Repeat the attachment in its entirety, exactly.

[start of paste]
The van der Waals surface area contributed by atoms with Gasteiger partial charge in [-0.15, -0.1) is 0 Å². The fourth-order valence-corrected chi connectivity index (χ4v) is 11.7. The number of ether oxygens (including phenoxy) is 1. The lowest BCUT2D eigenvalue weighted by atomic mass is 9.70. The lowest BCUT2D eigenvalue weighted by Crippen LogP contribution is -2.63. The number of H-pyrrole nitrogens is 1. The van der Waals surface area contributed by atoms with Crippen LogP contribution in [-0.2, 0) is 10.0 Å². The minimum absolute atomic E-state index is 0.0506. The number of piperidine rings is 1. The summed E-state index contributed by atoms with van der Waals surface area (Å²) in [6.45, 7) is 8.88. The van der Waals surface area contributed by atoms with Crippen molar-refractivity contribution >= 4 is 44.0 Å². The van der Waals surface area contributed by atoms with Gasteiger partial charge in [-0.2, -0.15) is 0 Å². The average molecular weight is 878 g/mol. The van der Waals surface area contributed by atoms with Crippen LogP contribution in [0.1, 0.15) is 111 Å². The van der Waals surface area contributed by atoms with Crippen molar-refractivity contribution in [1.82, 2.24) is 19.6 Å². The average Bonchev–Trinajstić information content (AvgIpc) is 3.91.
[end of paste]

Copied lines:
The van der Waals surface area contributed by atoms with Gasteiger partial charge in [-0.15, -0.1) is 0 Å². The fourth-order valence-corrected chi connectivity index (χ4v) is 11.7. The number of ether oxygens (including phenoxy) is 1. The lowest BCUT2D eigenvalue weighted by atomic mass is 9.70. The lowest BCUT2D eigenvalue weighted by Crippen LogP contribution is -2.63. The number of H-pyrrole nitrogens is 1. The van der Waals surface area contributed by atoms with Crippen LogP contribution in [-0.2, 0) is 10.0 Å². The minimum absolute atomic E-state index is 0.0506. The number of piperidine rings is 1. The summed E-state index contributed by atoms with van der Waals surface area (Å²) in [6.45, 7) is 8.88. The van der Waals surface area contributed by atoms with Crippen molar-refractivity contribution >= 4 is 44.0 Å². The van der Waals surface area contributed by atoms with Gasteiger partial charge in [-0.2, -0.15) is 0 Å². The average molecular weight is 878 g/mol. The van der Waals surface area contributed by atoms with Crippen LogP contribution in [0.1, 0.15) is 111 Å². The van der Waals surface area contributed by atoms with Crippen molar-refractivity contribution in [1.82, 2.24) is 19.6 Å². The average Bonchev–Trinajstić information content (AvgIpc) is 3.91.